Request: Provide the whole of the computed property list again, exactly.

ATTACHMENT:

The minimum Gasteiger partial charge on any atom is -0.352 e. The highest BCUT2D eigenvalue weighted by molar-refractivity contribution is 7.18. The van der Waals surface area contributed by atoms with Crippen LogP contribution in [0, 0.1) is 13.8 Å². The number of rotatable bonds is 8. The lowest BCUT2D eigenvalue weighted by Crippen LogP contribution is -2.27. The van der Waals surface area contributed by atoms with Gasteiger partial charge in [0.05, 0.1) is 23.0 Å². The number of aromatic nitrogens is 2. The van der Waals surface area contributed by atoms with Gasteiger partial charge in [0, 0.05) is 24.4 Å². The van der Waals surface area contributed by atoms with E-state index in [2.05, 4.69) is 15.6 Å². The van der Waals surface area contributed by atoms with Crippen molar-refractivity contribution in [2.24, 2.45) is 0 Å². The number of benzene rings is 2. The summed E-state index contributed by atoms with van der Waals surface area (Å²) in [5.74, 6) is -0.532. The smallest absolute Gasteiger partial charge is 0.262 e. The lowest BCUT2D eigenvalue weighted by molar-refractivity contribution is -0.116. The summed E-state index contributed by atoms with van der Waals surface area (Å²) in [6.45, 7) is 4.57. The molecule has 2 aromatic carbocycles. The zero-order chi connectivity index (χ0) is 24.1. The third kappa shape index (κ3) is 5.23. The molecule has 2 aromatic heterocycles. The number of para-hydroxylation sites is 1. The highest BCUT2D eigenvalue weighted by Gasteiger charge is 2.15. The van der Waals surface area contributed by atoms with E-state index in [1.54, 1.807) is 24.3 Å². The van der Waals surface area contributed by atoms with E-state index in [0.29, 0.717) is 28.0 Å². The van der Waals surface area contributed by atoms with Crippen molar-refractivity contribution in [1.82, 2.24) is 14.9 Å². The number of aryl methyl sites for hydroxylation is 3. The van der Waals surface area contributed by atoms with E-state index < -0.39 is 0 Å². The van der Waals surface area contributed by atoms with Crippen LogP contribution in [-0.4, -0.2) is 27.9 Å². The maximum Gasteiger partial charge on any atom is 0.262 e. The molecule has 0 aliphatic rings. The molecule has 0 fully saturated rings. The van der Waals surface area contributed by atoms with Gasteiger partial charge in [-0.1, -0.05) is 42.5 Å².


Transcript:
The minimum Gasteiger partial charge on any atom is -0.352 e. The highest BCUT2D eigenvalue weighted by molar-refractivity contribution is 7.18. The van der Waals surface area contributed by atoms with Crippen LogP contribution in [0, 0.1) is 13.8 Å². The number of rotatable bonds is 8. The lowest BCUT2D eigenvalue weighted by Crippen LogP contribution is -2.27. The van der Waals surface area contributed by atoms with Gasteiger partial charge in [0.05, 0.1) is 23.0 Å². The number of aromatic nitrogens is 2. The van der Waals surface area contributed by atoms with Gasteiger partial charge in [0, 0.05) is 24.4 Å². The van der Waals surface area contributed by atoms with E-state index in [2.05, 4.69) is 15.6 Å². The van der Waals surface area contributed by atoms with Crippen molar-refractivity contribution in [2.24, 2.45) is 0 Å². The number of benzene rings is 2. The summed E-state index contributed by atoms with van der Waals surface area (Å²) in [5.74, 6) is -0.532. The smallest absolute Gasteiger partial charge is 0.262 e. The lowest BCUT2D eigenvalue weighted by molar-refractivity contribution is -0.116. The summed E-state index contributed by atoms with van der Waals surface area (Å²) in [6.45, 7) is 4.57. The molecule has 2 aromatic carbocycles. The zero-order chi connectivity index (χ0) is 24.1. The third kappa shape index (κ3) is 5.23. The molecule has 2 aromatic heterocycles. The number of para-hydroxylation sites is 1. The highest BCUT2D eigenvalue weighted by Gasteiger charge is 2.15. The van der Waals surface area contributed by atoms with E-state index in [1.54, 1.807) is 24.3 Å². The van der Waals surface area contributed by atoms with E-state index in [0.29, 0.717) is 28.0 Å². The van der Waals surface area contributed by atoms with Crippen molar-refractivity contribution in [1.82, 2.24) is 14.9 Å². The number of aryl methyl sites for hydroxylation is 3. The van der Waals surface area contributed by atoms with E-state index < -0.39 is 0 Å². The van der Waals surface area contributed by atoms with Crippen LogP contribution in [-0.4, -0.2) is 27.9 Å². The maximum Gasteiger partial charge on any atom is 0.262 e. The molecule has 0 aliphatic rings. The molecule has 0 fully saturated rings. The van der Waals surface area contributed by atoms with Gasteiger partial charge in [-0.1, -0.05) is 42.5 Å².